''The thing that most people don't realize is that John Cusack is a universal constant."
Basically either the Fish out of Water
(or another character who's visiting from elsewhere) describes something or someone shows or describes something to them, usually in a very condescending or superior manner. This is met with something along the lines of "So its like a..." or "We have those too". Truth in Television
- don't ask foreign people "do you have cable TV in Russia".
A variation involves the native being perplexed by the description because they passed
that level of technology
generations ago, and have much simpler ways of doing the same thing.
See also Call a Rabbit a "Smeerp"
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- Not exactly vocalized, but in the book Bedknob and Broomstick, one of the children tries to scare a cannibal native into letting them go by showing him matches. Unfortunately, they've already got those.
- A virtually identical scene happens in the book The Time Garden by Edward Eager.
- In The Boggart, a Canadian and a Scot have a dialect mixup:
Jessup: We could talk to each other, with flashlights.
Tommy: ...What's a flashlight?
Jessup: You don't have flashlights? Jeeze! A cylinder, like, with batteries inside it, and a lightbulb behind glass at one end -
Jessup: You think we don't have pencils?
Tommy: You think we don't have flashlights?! That's just American dialect. In the English language they're called torches.
- From the Discworld novel Jingo:
Lord Rust: "That's a Make-Things-Bigger device, isn't it? My word, you are up to date. They were only invented last year."
General Ashal: "I didn't buy this, my lord. I inherited it from my grandfather."
- Truth in Television. Many things were invented in the medieval Arab world long before Europe got them. As for the specific Make-Things-Bigger Device, spyglasses, albeit ones with magical powers as well as just ordinary magnification, were mentioned in the Arabian Nights.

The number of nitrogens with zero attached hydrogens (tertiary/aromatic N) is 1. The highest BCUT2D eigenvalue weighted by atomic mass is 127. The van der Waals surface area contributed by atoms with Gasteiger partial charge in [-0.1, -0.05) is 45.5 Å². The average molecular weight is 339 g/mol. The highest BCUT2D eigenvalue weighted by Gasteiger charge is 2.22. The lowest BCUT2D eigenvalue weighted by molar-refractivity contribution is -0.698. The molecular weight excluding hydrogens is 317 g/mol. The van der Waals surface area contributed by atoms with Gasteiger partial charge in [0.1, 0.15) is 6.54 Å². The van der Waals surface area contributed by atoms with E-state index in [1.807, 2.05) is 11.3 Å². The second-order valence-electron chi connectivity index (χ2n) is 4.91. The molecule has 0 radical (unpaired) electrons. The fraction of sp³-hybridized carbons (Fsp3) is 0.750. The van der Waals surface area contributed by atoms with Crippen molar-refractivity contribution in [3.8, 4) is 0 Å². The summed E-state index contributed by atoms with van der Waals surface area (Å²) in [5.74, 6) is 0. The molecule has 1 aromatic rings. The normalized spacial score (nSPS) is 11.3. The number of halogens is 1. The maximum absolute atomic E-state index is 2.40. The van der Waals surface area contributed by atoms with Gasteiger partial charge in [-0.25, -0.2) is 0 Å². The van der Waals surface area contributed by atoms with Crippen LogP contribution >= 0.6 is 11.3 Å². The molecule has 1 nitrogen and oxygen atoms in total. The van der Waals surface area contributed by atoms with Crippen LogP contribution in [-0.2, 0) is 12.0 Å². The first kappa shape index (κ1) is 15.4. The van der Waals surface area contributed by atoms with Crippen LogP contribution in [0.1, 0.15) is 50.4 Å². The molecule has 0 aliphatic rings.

- In Interesting Times Rincewind gets to do this to a native of the land he's visiting (because of the all the various peoples that have emigrated to Ankh-Morpork, they have much better stuff than the isolated and somewhat xenophobic Agatean Empire). It's turned around on him when he brings up The Luggage, only to be reminded that it came from the Empire and they have plenty more.
- In Notes From A Small Island Bill Bryson mentions a conversation with a British couple, who asked if they had Woolworths and cornflakes in America.
- Happens again when he returns to America in Notes from a Big Country.
- Inverted in The Restaurant at the End of the Universe, where it's commented on that every race seems to have a drink whose name is some phonetic variation of "gin and tonic", but the drinks themselves vary wildly - the Sivolvian "chinanto/mnigs", for instance, is merely water served at slightly above room temperature, while the Gagrakackan "tzjin-anthony-ks" "kills cows at a hundred paces."
- The 10th Kingdom. Tony is in a fairy-tale world. He attempts to barter his wristwatch, using overly simplified language and refering to it as a "clock." The Tooth Fairy quietly turns around, opens a cabinet full of old-fashioned fob watches, and says "we call them watches."
- On the first episode of The Dead Zone, someone starts explaining to Johnny what a CD is, only for him to tell them that they had CDs when he went into his coma in 1996.
- An episode of Top Gear reports on Toyota's latest invention: "I didn't have the heart to tell them, but we have something like this in Britain already. It's called a wheelchair."
- Something along these lines happens with John's first Love Interest in Farscape.
- In Babylon 5, Narn ambassador G'Kar does this when introducing an Earth food to his colleague, which he then proceeds to justify:
Breen. You've managed to import breen from homeworld. How? G'Kar:
It... isn't actually breen. Na'kal:
But the smell, the taste... G'Kar: